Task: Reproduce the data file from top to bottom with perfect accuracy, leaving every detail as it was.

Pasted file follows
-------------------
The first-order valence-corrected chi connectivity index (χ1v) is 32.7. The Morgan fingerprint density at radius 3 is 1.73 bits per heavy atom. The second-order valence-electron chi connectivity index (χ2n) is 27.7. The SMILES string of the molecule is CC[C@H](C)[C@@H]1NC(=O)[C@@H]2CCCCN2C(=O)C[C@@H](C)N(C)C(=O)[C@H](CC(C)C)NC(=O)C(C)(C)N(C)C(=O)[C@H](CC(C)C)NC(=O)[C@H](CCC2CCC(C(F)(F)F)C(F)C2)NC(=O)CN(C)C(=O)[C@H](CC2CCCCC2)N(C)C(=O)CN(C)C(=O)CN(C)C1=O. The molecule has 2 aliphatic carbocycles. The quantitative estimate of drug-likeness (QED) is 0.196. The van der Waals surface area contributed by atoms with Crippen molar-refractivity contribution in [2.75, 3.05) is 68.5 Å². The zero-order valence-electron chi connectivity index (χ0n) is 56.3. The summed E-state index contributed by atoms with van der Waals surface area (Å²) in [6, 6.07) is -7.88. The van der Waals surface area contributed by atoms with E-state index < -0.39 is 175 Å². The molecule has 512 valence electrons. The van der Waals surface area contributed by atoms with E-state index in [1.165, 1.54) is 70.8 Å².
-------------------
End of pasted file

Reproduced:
The first-order valence-corrected chi connectivity index (χ1v) is 32.7. The Morgan fingerprint density at radius 3 is 1.73 bits per heavy atom. The second-order valence-electron chi connectivity index (χ2n) is 27.7. The SMILES string of the molecule is CC[C@H](C)[C@@H]1NC(=O)[C@@H]2CCCCN2C(=O)C[C@@H](C)N(C)C(=O)[C@H](CC(C)C)NC(=O)C(C)(C)N(C)C(=O)[C@H](CC(C)C)NC(=O)[C@H](CCC2CCC(C(F)(F)F)C(F)C2)NC(=O)CN(C)C(=O)[C@H](CC2CCCCC2)N(C)C(=O)CN(C)C(=O)CN(C)C1=O. The molecule has 2 aliphatic carbocycles. The quantitative estimate of drug-likeness (QED) is 0.196. The van der Waals surface area contributed by atoms with Crippen molar-refractivity contribution in [2.75, 3.05) is 68.5 Å². The zero-order valence-electron chi connectivity index (χ0n) is 56.3. The summed E-state index contributed by atoms with van der Waals surface area (Å²) in [6, 6.07) is -7.88. The van der Waals surface area contributed by atoms with E-state index < -0.39 is 175 Å². The molecule has 512 valence electrons. The van der Waals surface area contributed by atoms with E-state index in [1.165, 1.54) is 70.8 Å².